But one of the weaknesses of the guidelines is its treatment of healthcare issues. There is no mention of post-blast planning and response, including the fact that the site of such an attack would be a crime scene, especially if injuries have occurred. In a post-blast incident, there would also be implications for immediate first aid and rescue before emergency medical services arrive.
The guidelines refer to ‘injuries’ and ‘people hurt’, but not that multiple fatalities and a correspondingly larger number of casualties in a terrorist bombing in one of Australia’s major cities are likely. There is no discussion in the document of longer term health issues; not all casualties will be immediately apparent and there will be a need to record those who felt the blast effects for medical observation and monitoring. There is no discussion in the guidelines either of on-the-scene triage or on how venue managers might work with emergency medical services to transfer the injured to definitive care.
The truth is that Australia is unprepared to respond to a major disaster. Surge capacity – the ability of the medical system to care for a massive influx of patients – remains one of the most serious challenges for national emergency preparedness. No major metropolitan hospital in NSW, Victoria, Western Australia, Tasmania or Queensland met state emergency department benchmarks in the first six months of last year.
In developing the health response to a disaster, there are some fundamental constraints:
- Most ambulance and hospital services are overstretched on a daily basis. Pre-hospital and paramedic capacity, along with medical and nursing shortages, limit surge capacity for a large influx of critically injured patients.
- Few of Australia’s hospital staff and paramedics have been involved in no-notice, large-scale disaster exercises, using the equipment with which they are supposed to be competent.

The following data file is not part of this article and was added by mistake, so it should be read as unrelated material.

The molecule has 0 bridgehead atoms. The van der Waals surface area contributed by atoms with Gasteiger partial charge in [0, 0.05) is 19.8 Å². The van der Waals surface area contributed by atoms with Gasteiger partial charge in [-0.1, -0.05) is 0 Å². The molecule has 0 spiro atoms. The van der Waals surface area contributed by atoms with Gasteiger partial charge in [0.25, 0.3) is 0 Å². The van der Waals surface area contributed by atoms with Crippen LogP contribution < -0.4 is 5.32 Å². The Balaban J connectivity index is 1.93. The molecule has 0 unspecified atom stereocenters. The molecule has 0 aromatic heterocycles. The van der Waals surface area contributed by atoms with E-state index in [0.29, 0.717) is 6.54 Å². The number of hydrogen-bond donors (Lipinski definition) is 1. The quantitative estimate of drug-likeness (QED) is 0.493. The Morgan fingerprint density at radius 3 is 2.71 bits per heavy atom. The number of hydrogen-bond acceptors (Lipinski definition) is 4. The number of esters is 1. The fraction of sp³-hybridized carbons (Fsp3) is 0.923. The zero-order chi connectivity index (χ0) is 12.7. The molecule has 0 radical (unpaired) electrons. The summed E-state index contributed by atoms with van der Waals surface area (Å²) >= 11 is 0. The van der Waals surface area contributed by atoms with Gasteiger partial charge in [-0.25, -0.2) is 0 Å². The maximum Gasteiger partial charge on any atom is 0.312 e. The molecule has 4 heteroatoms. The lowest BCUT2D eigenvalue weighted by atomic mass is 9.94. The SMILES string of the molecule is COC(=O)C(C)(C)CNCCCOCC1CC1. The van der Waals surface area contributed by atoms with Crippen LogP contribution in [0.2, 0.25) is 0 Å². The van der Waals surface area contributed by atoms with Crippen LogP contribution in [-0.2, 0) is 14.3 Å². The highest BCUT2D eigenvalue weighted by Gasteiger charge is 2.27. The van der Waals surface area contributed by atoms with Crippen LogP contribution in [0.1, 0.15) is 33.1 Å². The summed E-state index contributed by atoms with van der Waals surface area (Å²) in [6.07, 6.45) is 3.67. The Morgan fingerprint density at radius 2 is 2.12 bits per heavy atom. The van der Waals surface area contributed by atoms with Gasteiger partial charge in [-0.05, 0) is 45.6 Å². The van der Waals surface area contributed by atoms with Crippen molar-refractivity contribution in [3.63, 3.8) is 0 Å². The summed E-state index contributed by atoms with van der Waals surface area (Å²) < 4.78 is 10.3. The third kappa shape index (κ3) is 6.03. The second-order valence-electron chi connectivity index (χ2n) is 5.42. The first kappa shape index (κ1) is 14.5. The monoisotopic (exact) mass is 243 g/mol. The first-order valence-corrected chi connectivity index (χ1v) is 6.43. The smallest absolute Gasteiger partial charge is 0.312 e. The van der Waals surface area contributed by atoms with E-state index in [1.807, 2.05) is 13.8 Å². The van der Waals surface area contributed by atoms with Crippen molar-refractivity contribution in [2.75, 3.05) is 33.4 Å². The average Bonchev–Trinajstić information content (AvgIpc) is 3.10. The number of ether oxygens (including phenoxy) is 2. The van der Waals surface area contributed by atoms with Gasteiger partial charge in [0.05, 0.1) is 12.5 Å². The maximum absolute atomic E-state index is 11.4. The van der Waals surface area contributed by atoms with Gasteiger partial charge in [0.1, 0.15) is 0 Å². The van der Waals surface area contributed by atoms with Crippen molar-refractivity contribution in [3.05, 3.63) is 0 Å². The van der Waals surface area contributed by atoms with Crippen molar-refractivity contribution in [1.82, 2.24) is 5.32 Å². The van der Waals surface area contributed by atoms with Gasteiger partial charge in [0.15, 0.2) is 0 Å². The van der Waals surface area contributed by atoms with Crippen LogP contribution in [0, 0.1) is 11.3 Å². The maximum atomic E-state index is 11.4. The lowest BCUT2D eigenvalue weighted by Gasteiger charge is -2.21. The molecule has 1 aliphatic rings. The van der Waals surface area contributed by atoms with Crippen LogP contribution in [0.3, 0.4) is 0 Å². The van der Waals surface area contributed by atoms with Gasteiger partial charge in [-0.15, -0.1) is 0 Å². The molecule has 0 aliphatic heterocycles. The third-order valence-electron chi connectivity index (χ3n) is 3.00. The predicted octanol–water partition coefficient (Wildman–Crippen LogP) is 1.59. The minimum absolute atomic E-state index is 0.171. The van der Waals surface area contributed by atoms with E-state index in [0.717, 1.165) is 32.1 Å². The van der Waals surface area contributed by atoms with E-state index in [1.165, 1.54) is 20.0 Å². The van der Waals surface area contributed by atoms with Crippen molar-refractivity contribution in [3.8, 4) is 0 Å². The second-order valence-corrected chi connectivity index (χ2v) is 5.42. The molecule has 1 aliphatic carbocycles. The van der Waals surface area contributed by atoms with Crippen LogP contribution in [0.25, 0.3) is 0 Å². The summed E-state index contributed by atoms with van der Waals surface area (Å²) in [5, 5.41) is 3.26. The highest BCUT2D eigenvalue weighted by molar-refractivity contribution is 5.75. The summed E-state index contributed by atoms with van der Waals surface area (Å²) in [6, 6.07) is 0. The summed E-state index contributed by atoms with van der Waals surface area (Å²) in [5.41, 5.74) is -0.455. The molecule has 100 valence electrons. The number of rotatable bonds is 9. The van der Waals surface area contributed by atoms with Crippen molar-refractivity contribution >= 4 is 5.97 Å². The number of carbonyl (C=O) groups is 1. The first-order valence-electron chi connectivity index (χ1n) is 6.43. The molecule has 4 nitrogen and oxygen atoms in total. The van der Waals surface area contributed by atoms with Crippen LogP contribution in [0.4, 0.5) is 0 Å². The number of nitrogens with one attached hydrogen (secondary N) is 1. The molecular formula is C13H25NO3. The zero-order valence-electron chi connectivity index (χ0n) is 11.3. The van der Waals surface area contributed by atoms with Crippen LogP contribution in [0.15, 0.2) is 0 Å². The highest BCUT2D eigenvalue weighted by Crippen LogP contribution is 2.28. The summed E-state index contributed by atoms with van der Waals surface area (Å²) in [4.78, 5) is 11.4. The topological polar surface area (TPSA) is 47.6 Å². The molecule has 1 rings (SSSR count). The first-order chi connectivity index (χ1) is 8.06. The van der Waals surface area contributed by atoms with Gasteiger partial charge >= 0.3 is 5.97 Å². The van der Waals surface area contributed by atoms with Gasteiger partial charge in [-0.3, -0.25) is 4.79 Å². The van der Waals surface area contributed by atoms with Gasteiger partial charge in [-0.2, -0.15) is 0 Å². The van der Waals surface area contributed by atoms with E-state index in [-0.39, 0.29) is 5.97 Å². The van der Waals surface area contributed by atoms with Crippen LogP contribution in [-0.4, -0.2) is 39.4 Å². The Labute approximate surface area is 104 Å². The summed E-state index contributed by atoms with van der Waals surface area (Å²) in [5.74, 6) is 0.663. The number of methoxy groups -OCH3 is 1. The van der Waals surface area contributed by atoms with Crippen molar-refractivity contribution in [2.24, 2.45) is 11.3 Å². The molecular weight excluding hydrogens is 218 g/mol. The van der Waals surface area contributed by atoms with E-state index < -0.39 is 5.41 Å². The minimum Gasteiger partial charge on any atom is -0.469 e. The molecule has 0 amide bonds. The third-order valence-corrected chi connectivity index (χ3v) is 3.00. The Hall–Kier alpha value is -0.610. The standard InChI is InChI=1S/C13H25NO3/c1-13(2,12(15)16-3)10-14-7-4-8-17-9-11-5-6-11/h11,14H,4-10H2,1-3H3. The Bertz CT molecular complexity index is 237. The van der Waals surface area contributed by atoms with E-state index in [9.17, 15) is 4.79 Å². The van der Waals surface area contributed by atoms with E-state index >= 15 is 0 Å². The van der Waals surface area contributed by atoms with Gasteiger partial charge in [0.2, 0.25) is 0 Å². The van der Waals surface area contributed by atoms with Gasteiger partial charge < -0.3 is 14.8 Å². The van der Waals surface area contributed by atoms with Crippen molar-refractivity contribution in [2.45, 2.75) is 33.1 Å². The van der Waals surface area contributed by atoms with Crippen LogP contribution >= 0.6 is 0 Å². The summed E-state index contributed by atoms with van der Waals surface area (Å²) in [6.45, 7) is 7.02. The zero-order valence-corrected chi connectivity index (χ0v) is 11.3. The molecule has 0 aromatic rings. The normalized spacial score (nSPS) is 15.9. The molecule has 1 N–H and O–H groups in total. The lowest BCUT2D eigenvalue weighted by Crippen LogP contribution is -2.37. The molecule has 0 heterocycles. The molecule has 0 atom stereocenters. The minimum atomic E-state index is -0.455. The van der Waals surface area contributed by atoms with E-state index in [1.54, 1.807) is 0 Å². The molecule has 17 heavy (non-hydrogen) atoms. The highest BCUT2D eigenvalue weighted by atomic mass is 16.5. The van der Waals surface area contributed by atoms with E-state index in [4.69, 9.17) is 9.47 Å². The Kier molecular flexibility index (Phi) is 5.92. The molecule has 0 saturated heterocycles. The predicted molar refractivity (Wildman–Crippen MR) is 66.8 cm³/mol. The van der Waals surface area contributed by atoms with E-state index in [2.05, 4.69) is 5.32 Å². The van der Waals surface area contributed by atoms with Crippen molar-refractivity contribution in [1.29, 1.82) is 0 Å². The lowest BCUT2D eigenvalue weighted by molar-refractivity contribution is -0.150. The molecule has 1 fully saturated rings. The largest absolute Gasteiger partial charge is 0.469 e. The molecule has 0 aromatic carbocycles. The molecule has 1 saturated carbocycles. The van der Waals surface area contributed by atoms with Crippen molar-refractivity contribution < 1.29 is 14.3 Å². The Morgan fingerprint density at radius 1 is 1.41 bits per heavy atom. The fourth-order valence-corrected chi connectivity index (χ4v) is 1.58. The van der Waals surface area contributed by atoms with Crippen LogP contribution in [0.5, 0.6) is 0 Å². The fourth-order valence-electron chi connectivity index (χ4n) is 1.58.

- Finding adequate numbers of ambulances will be a problem for most states in the event of a disaster. There are no formal protocols between the states for the deployment of paramedics and ambulances.
Clearly, there is a problem. The first step in working out a response is to identify the shortfalls and set some performance goals. An audit of the national healthcare preparedness for large-scale disasters is needed on a regular basis, then the healthcare system would know what it is reasonably expected to be able to cope with and could plan appropriately, including the funding required. While it would not be that hard, it would require some goodwill and cooperation between the health departments of the commonwealth and state governments and the involvement of local councils.
It would be much better to deal with this proactively rather than in an after a ‘lessons learned’ report.
Anthony Bergin is senior research fellow at Australian National University’s National Security College and senior analyst, Australian Strategic Policy Institute (ASPI). He is the author of Are we ready? Healthcare preparedness for catastrophic terrorism, published by ASPI.